The penultimate morning of our week in Niigata saw us visit Hosokai to help him harvest a mud pond.  We had already purchased five Yonsai including a stunning 79cm Asagi from him earlier in the week we were hopeful there would be some different varieties to add to our collection.  We were told that the mud pond was high in the mountains and was plagued by biting mosquitoes so we were told to cover up as best we could.  Thirty two three-year-old fish had gone into the pond in April and they were hopeful the same number would come out, in spite of the attentions of herons, raccoons and the occasional bear!  The net was pulled through the pond twice, fortunately all the fish were still there which included some lovely Kohaku and Showa.  Unfortunately they were too small for our requirements and we left without buying anything on this occasion.




The afternoon of day four saw us go in search for Tancho Showa. They are always difficult to find but the harvest is the best time to search for them.  They are a typical ‘once they are gone, they are gone’ variety and are much sought after.  Gary from Echigo Imports suggested we try a breeder called Seijyuro.  It was my first visit to him for a number of years because he had been badly affected by the 2004 Chuetsu earthquake and he had rebuilt his fish houses on a low lying area.  Famous for Showa and Beni Kumonryu we were hopeful of some Nissai Tancho Showa and once again we weren’t disappointed.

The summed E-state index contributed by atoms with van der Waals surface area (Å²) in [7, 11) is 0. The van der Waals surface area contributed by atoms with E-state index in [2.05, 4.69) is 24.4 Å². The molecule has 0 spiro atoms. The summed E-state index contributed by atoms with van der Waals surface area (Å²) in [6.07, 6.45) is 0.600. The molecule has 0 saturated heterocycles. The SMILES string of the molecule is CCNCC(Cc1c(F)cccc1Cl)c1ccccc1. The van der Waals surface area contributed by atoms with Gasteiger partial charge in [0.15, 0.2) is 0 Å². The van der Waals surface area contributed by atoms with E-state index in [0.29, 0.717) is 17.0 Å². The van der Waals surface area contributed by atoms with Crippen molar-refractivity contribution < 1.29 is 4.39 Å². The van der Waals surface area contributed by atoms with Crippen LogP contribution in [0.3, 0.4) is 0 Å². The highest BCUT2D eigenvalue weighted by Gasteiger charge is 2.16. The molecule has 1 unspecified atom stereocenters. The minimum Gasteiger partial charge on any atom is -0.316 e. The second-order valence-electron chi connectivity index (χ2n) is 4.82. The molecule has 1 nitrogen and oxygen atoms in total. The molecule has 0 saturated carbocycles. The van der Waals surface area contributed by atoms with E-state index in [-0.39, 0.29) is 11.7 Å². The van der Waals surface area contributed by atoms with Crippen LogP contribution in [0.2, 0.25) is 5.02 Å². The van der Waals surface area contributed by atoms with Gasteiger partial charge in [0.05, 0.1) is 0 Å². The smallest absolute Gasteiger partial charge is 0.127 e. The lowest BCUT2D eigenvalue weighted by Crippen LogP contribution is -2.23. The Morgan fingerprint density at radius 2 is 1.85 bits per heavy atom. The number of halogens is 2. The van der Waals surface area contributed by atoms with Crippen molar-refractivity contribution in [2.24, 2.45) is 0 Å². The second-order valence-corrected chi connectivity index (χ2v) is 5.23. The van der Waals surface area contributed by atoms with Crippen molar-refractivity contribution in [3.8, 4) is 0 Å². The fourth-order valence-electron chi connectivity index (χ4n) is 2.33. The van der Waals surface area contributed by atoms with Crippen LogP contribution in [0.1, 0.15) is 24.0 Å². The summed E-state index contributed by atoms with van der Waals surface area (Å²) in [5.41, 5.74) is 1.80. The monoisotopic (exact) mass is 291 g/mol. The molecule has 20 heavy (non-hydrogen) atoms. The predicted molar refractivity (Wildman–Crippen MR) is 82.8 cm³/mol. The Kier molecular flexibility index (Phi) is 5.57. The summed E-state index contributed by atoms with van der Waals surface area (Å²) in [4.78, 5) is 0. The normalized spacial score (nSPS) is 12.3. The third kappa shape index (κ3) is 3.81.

The fish we purchased were high quality and two different styles. One I consider to be ‘finished’ with strong sumi and the other has a lot of developing sumi which I am confident will develop in our tanks at ‘Dragons Gate’. Saturday was the last day of our buying trip and Dave and I had been offered the honor of judging at the Nagaoka Koi Show.  Before the 2004 earthquake this was a relatively small show, most of the breeders who qualified as being in the area were in and around Nagaoka City.  But after the earthquake the Nagaoka area was expanded to include Yamakoshi and some other surrounding areas and far more of the well-known breeders were eligible to enter their fish.

Before the serious business of judging the fish began, Dave and I along with the other foreign judges were presented with a certificate and a smart luminous yellow judging jacket.  We were each assigned to a group of five or six people and off we went to do our duty.  The voting was done democratically but it was interesting to see the different opinions the various members of the group had on different styles of Koi and there were some heated discussions in various languages as to the best fish.


At the show a Japanese TV crew from NHK, their equivalent to the BBC approached us.  Word had spread around the show that we were looking for fish of one meter or more and they wanted to film us visiting Marudoh again that afternoon in search of it.  We arrived at Marudoh with great excitement with the TV crew in tow and he had indeed harvested a pond of fish, which were generally bigger in size than the 98cm Mukashi we had purchased previously. Unfortunately however his ‘growing on’ season had been a little disappointing for him.  So we returned to the U.K without our one meter plus fish but that will give me something to search for on my next buying trip!